While President Donald Trump has done everything in his power to circumvent our legislators, it seems the Senate has finally found a way to restrain his influence.
The Senate made a move Thursday to officially block Trump from making appointments during recess – right before the lawmakers returned home for their August break.
The proposal required approval from every senator in Congress and will require none “pro-forma” sessions during the recess. These sessions amount to brief, even only minute-long meetings that will take place every three business days and allow senators to block any appointments Trump tries to push through without their consent.
Senators left Washington Thursday, and most aren’t expected to return until after Labor Day.
The same tactic has been used against numerous previous presidents, including former President Barack Obama when Republican senators feared he’d fill a vacant Supreme Court seat without their vote.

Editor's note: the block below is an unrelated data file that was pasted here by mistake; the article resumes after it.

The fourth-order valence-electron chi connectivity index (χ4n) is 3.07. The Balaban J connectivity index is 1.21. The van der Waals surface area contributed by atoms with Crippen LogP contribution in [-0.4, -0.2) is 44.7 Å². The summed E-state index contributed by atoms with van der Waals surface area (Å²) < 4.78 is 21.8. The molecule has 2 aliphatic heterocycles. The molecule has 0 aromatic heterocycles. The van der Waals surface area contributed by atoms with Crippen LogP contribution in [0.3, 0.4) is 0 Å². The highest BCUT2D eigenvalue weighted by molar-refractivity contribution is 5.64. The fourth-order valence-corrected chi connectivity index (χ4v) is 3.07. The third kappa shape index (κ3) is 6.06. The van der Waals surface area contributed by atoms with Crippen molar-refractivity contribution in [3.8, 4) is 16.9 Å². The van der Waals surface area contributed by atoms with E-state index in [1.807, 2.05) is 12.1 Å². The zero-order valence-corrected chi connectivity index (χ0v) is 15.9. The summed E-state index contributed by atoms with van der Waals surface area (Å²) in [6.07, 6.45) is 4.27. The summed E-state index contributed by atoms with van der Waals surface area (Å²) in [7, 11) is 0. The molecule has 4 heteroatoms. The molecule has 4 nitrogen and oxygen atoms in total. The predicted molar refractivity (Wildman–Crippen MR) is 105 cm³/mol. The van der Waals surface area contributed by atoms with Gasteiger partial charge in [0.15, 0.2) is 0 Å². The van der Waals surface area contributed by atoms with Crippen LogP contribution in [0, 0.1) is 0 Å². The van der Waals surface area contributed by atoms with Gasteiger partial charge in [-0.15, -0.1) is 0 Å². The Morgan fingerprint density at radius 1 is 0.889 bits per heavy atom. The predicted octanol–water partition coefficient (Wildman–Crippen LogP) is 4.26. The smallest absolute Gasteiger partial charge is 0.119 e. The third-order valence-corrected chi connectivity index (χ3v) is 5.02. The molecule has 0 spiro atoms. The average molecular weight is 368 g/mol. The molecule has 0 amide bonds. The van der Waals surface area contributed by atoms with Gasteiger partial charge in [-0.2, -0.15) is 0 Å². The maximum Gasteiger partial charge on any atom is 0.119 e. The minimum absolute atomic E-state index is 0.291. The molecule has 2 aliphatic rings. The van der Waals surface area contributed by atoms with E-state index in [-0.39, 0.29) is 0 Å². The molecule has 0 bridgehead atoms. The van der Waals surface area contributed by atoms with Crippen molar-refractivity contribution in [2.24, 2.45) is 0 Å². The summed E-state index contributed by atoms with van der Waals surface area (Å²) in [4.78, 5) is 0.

Congress’ current effort, however, comes in response to the months of drama surrounding Trump’s fluctuating cabinet. After weeks of ridiculing his attorney general Jeff Sessions, many in the Senate were worried Trump would fire Sessions and replace him while senators were on recess.
Senate Minority Leader Charles Schumer (D-NY) said such moves by the Senate to prevent Trump’s circumvention are “vital.”
The Senate, he said, has “tools in our toolbox” and they are “ready to use every single one of them, any time, day or night.”
“It’s so vital to the future of the republic,” Schumer added.
Senate Majority Leader Mitch McConnell stopped short of admitting the purpose of the pro-forma sessions, saying that “if the Senate doesn’t adjourn, typically pro-forma sessions happen every three days.”
So they didn’t do it to block Trump, one aide said Friday, but rather because the Senate hadn’t agreed to adjourn.
Trump has other currently empty positions that need filling as well, including secretary of Homeland Security after he made John Kelly his chief of staff.